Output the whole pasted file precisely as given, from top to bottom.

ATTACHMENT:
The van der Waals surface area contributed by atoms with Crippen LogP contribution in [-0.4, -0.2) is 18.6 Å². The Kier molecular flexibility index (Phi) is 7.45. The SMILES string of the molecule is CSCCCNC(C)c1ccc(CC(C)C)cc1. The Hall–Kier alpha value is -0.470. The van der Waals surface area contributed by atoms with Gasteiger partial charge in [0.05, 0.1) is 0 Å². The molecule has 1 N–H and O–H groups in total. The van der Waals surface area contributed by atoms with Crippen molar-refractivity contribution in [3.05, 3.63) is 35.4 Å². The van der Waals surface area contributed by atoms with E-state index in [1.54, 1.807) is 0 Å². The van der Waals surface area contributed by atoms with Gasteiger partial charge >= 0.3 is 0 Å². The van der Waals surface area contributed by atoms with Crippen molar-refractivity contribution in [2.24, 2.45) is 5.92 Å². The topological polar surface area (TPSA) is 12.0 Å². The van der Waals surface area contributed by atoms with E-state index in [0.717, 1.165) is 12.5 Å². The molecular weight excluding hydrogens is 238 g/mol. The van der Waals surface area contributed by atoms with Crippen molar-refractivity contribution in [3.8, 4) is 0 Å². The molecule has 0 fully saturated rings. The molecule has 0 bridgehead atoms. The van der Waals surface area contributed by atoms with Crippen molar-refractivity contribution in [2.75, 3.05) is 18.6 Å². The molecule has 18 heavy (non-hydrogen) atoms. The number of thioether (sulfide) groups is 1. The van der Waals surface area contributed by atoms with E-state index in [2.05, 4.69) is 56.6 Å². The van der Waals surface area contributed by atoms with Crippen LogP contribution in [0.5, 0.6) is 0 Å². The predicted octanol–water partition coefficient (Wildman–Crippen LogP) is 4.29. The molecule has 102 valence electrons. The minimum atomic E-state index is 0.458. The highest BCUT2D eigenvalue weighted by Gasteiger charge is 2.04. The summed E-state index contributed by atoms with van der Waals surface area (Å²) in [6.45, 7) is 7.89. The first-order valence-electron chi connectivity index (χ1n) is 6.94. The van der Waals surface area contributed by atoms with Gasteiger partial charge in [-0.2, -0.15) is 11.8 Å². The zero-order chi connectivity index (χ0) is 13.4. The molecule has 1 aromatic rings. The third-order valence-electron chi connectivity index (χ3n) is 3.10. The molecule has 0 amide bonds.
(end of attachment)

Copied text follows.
The van der Waals surface area contributed by atoms with Crippen LogP contribution in [-0.4, -0.2) is 18.6 Å². The Kier molecular flexibility index (Phi) is 7.45. The SMILES string of the molecule is CSCCCNC(C)c1ccc(CC(C)C)cc1. The Hall–Kier alpha value is -0.470. The van der Waals surface area contributed by atoms with Gasteiger partial charge in [0.05, 0.1) is 0 Å². The molecule has 1 N–H and O–H groups in total. The van der Waals surface area contributed by atoms with Crippen molar-refractivity contribution in [3.05, 3.63) is 35.4 Å². The van der Waals surface area contributed by atoms with E-state index in [1.54, 1.807) is 0 Å². The van der Waals surface area contributed by atoms with Gasteiger partial charge >= 0.3 is 0 Å². The van der Waals surface area contributed by atoms with Crippen molar-refractivity contribution in [2.24, 2.45) is 5.92 Å². The topological polar surface area (TPSA) is 12.0 Å². The van der Waals surface area contributed by atoms with E-state index in [0.717, 1.165) is 12.5 Å². The molecular weight excluding hydrogens is 238 g/mol. The van der Waals surface area contributed by atoms with Crippen molar-refractivity contribution in [3.8, 4) is 0 Å². The molecule has 0 fully saturated rings. The molecule has 0 bridgehead atoms. The van der Waals surface area contributed by atoms with Crippen molar-refractivity contribution in [2.75, 3.05) is 18.6 Å². The molecule has 18 heavy (non-hydrogen) atoms. The number of thioether (sulfide) groups is 1. The van der Waals surface area contributed by atoms with E-state index in [2.05, 4.69) is 56.6 Å². The van der Waals surface area contributed by atoms with Crippen LogP contribution in [0.5, 0.6) is 0 Å². The predicted octanol–water partition coefficient (Wildman–Crippen LogP) is 4.29. The molecule has 102 valence electrons. The minimum atomic E-state index is 0.458. The highest BCUT2D eigenvalue weighted by Gasteiger charge is 2.04. The summed E-state index contributed by atoms with van der Waals surface area (Å²) in [6.45, 7) is 7.89. The first-order valence-electron chi connectivity index (χ1n) is 6.94. The van der Waals surface area contributed by atoms with Gasteiger partial charge in [-0.2, -0.15) is 11.8 Å². The zero-order chi connectivity index (χ0) is 13.4. The molecule has 1 aromatic rings. The third-order valence-electron chi connectivity index (χ3n) is 3.10. The molecule has 0 amide bonds.